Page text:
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What Wells Fargo’s woes could mean for near future of bank regulation

Joe Mont | April 24, 2018

For nearly two years, Wells Fargo has made headlines—for all the wrong reasons.

The latest prolonged moment of bad press came on April 20, when the Office of the Comptroller of the Currency, in a coordinated action with the Consumer Financial Protection Bureau, assessed Wells Fargo Bank with a civil penalty of $1 billion as a punitive action for overcharging customers in its mortgage and auto loan businesses.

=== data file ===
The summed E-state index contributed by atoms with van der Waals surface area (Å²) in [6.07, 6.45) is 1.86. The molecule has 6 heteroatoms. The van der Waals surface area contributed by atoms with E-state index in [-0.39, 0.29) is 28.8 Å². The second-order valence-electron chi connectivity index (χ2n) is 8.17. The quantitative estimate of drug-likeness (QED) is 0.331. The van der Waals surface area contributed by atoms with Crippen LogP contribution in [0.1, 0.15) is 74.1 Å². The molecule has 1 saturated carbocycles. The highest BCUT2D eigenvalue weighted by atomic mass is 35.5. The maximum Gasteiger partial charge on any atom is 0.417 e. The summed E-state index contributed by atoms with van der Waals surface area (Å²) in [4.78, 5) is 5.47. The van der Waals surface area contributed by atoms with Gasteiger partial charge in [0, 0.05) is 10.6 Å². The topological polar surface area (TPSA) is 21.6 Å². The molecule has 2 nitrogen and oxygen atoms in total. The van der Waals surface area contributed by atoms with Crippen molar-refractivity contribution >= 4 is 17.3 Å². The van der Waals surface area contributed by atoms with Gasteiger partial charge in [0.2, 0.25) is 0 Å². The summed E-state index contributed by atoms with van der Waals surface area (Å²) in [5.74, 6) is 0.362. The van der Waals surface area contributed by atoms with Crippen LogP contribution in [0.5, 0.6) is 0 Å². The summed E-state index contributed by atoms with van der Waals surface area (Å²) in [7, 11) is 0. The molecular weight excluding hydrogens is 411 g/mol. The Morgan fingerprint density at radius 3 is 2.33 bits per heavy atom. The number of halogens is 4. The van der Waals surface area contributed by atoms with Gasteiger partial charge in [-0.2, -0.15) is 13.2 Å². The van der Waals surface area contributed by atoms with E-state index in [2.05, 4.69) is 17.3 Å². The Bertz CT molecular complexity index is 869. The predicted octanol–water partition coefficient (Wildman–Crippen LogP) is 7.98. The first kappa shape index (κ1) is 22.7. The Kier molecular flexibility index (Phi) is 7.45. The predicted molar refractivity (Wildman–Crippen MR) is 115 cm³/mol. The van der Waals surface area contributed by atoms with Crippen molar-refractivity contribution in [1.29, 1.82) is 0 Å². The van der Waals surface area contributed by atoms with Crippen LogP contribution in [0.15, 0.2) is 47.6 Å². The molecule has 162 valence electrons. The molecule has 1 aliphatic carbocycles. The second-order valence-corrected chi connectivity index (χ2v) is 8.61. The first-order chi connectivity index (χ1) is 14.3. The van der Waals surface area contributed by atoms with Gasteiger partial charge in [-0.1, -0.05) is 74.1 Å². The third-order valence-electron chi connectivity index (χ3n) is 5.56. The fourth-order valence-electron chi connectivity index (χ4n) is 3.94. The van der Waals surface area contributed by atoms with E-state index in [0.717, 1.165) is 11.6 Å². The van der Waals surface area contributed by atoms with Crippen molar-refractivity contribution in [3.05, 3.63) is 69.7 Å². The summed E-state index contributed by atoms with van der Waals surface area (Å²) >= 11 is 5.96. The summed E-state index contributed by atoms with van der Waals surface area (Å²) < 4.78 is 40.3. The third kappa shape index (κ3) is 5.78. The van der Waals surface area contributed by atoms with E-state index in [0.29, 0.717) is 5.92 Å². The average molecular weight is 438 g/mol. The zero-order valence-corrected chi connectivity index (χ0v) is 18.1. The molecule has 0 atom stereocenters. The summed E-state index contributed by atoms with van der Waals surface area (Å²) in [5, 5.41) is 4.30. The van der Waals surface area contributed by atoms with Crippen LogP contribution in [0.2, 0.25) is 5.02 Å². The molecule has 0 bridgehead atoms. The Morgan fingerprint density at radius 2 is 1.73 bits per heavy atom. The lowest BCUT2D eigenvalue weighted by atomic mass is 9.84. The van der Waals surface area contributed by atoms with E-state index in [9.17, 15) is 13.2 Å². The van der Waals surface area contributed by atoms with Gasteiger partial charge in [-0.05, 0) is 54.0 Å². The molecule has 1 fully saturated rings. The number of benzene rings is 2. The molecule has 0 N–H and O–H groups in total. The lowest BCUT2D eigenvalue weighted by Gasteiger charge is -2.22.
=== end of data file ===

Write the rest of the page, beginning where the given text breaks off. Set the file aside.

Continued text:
Among the consumer abuses cited by regulators was convincing customers to pay for car insurance they didn’t need (leading to repossessions of said cars upon non-payment) and misleading borrowers on mortgage interest rates, even when they were already committed to an interest rate-lock.

The OCC assessed a $500 million civil penalty against Wells Fargo and ordered the bank to make restitution to customers harmed by its “unsafe or unsound practices.” Separately, the CFPB assessed a $1 billion penalty against the bank, but credited the OCC’s $500 million...

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